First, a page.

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Why Planes?

A reader asks, "So, why did you pick planes? Why aren't they race car drivers, or the crew of a freighter? Just curious. Not that I can really picture them doing anything else at this point... ;D"

That's a really good question! There are a whole bunch of reasons. First, we needed something that would allow them to move around and to be in different stories in different places all over the world, so it had to be something that gave them a lot of mobility and good reasons to travel. What better reason than being the means of travel? Planes gave us a plausible way for them to be anywhere we needed them to be for the story without being wealthy. That was a really important consideration. One of our big points is that you can save the world without being rich and famous. Sure, it's easy to change the course of history if you're fabulously wealthy, well educated, amazingly well connected, and born with fantastic powers. But what if you're not? What if you're dedicated to saving the world, but you're just ordinary people who live in an ordinary town and have perfectly normal backgrounds and means? It was very important to us that the Lodge not be wealthy or privileged. If they don't have the money to just drop their jobs and go wherever they want, then going there has to be part of their job. So their jobs needed to be ones that would take them where the story was.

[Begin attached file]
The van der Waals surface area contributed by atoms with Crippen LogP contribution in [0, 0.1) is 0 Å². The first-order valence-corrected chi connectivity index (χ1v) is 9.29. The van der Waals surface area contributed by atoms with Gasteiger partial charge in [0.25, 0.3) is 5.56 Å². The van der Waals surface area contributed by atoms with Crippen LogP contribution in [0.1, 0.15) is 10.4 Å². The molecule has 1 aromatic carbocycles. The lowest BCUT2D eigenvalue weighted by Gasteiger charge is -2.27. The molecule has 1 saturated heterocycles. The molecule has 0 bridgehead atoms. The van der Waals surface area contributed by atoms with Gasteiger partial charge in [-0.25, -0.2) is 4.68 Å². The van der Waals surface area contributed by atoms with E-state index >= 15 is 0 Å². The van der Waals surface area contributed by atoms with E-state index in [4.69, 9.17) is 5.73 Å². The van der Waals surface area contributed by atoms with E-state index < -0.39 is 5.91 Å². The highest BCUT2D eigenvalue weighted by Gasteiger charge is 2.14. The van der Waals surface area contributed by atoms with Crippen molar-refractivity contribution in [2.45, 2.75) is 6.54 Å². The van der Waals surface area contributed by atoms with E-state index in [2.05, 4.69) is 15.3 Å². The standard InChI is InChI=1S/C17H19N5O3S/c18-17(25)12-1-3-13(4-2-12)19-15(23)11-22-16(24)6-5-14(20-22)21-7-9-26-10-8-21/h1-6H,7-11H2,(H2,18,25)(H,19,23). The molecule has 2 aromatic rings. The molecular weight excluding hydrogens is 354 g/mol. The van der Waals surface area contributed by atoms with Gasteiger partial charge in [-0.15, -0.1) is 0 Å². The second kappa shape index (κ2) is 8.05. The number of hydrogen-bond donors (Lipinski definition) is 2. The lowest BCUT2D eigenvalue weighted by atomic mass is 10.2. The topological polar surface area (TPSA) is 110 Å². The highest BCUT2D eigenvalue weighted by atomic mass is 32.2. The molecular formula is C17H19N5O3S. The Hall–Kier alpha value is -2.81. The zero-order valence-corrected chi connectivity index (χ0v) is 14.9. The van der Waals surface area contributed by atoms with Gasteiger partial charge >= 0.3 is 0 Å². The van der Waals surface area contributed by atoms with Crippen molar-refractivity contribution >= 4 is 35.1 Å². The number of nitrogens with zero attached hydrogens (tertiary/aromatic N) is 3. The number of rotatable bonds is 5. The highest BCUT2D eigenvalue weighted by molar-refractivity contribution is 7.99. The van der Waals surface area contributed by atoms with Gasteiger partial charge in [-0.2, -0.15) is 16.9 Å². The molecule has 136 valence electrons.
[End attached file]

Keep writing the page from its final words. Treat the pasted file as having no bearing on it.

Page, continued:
Second, I've always been fascinated by the first five decades of aviation. My uncle was in the Air Corps and then the Air Force and flew with Yeager, and my family has lots of stories. I loved Ernest K. Gann's wonderful novels when I was growing up -- Gentlemen of Adventure, The Aviator, etc. (That's The Aviator made into a movie with Christopher Reeve, not the one about Howard Hughes.) I read St. Exupery's Night Flight as a teenager and was fascinated. I just plain love this stuff.

Third, Melissa and I are both military history buffs, and we wanted a way to get our guys into the Second World War and into the various preludes to war in an organic way. The planes make that possible. For example, very early on, before we even started Steel Blues, I brought up the idea of sending them to Ethiopia during the Italian invasion of Ethiopia. I really strongly wanted to do that rather than the more commonly represented Spanish Civil War or annexation of Austria. But what in the world would they be doing there? How would they get there? How would they get around? Aviation makes that natural. (The Italian invasion of Ethiopia will be in book five, Oath Bound, which we'll probably start on late in the spring.)

Fourth, if we're talking about the new war, if we're talking about the massive changes to offensive warfare that are Blitzkrieg, then it's got to be tanks or planes or submarines. Nobody drives a tank around for fifteen years before. Tanks would mean keeping the main characters on active duty in the Army for the whole plot. And submarines meant that there could be no major female characters. So it had to be planes! (Mind you, starting in Wind Raker there are also tanks, and a U-boat is the major plot of book seven, Invisible War, so we got our tanks and subs too!)